Eating Disorders in Female College Athletes

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Reaching Female College Athletes:

Nutrition and Eating Disorders in Female College Athletes

Stephanie J. Watson, B.S.

Indiana State University

Nutrition and Eating Disorders in Female College Athletes
Athletes tend to be highly competitive, highly-achieving, and self-disciplined individuals (Mahan and Escott-Stump, 2000). Similar personality traits are seen in people with Anorexia Nervosa (AN). A lean body type is associated with enhanced strength and performance in many competitive sports, and this is true for both male and female athletes. In addition, female athletes have to deal with physical appearance. To attain low body weight, athletes may increase training and decrease food intake. We tend to think of athletes, especially those at collegiate or elite levels of competition as being “healthy” (Thompson and Sherman, 1999). This assumption of healthy may in part be created by their athletic performance or by what they are able and willing to endure through training and conditioning. This level of physical strictness gets interpreted as healthy. Yet in the name of commitment and competition, athletes engage in behaviors that are far from healthy, this has become of increasing concern as a growing subpopulation of athletes is suffering from anorexia nervosa, bulimia nervosa, and other disordered eating patterns. Background

Anorexia nervosa is defined by the National Eating Disorders Association (NEDA) (2010) as a serious life-threatening disorder characterized by deliberate self-starvation and the following: a) Refusal to maintain body weight at or above a minimally normal weight for age and height (<85% expected); b) Intense fear of gaining weight or becoming fat; even though underweight; c) A disturbance in the way one’s body weight/shape is experienced (self-evaluation, denial); d) Amenorrhea (absence of at least 3 consecutive periods). Anorexia nervosa is then subdivided into a restricting type and a binge eating/purging type. In addition to general disordered eating signs and symptoms, athletes suffering from anorexia nervosa often become so thin that they develop lanugo (fine hair on their body, often on the face, to help warm the body) (National Eating Disorders Association, 2010). Bulimia nervosa is (NEDA, 2010) a serious life-threatening disorder characterized by recurrent episodes of binge eating usually followed by self-induced vomiting or some form of purging as a means of controlling weight (e.g. vomiting, laxatives, diuretics, other medications, fasting, excessive exercise). One of the reasons that bulimia is common and sometimes hard to detect in athletes is that an intense training regimen can mask and coincide with purging. The case of avoiding detection may keep the athlete in denial as well. The Female Athlete Triad (the Triad), (NEDA, 2010) is a term coined in 1993 by the American College of Sports Medicine, refers to a syndrome commonly seen in athletic women. It involves the interrelated symptoms of disordered eating, menstrual irregularly, and low bone mass. Although the exact prevalence of the Triad is unknown, studies have reported disordered eating up to 62% and amenorrhea (absence of menstrual periods) in up to 66% of female athletes. Signs and Symptoms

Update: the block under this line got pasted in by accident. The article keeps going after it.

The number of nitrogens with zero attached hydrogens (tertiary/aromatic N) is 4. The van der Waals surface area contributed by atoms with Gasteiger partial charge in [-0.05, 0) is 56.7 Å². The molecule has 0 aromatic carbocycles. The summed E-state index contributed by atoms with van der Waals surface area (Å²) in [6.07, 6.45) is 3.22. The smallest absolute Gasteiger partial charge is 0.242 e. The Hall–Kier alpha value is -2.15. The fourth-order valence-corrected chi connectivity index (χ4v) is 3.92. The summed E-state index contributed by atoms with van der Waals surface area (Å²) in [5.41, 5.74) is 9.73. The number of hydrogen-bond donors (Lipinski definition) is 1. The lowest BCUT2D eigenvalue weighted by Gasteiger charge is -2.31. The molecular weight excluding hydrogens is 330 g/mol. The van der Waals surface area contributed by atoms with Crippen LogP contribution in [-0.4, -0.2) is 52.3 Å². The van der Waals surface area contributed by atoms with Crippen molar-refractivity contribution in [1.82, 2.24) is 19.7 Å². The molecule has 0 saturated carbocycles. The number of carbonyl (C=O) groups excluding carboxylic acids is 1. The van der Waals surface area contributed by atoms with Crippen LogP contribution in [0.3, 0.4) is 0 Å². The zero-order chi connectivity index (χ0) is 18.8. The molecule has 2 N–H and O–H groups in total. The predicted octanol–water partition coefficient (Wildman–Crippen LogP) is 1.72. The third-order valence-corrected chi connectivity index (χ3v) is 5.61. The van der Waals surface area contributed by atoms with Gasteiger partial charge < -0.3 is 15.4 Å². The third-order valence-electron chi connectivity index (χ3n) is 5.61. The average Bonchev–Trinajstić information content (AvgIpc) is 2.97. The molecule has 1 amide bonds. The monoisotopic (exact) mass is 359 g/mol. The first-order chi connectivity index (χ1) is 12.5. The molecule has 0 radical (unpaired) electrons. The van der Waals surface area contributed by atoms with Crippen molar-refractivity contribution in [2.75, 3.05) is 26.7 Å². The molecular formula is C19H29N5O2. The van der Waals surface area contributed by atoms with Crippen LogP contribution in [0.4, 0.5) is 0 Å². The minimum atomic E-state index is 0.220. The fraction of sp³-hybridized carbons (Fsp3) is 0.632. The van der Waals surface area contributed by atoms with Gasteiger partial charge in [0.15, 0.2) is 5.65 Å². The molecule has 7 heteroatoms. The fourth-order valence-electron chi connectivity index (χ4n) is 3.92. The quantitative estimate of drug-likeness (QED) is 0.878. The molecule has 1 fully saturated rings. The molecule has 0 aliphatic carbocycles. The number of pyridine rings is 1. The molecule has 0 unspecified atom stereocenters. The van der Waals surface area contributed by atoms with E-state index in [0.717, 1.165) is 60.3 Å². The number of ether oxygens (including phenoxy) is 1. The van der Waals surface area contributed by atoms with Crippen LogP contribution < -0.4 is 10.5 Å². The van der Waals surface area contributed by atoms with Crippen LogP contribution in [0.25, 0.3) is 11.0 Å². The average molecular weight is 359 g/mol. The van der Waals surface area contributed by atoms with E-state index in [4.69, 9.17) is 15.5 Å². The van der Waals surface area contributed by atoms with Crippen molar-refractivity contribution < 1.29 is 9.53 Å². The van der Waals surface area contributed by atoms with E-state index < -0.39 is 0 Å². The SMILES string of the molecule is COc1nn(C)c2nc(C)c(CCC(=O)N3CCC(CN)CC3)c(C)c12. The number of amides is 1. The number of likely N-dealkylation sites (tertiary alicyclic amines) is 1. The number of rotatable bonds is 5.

Medical complications associated with disordered eating practices can affect multiple organ systems (Berner, 2009). The cardiovascular system may exhibit heart rhythm changes or low blood pressure. The endocrine system may be affected by low blood sugars, decreased hormone levels, menstrual dysfunction in women, delayed onset of puberty, and stunted skeletal growth in younger athletes. Athletes may experience changes in bowel regularity, such as constipation or abdominal pain. Fluid and electrolyte imbalances may occur, resulting in dehydration and muscle cramps. The athlete may develop anemia, hair loss, dry skin and nails, and dental decay can occur from regular purging (NEDA, 2010). Psychological and...
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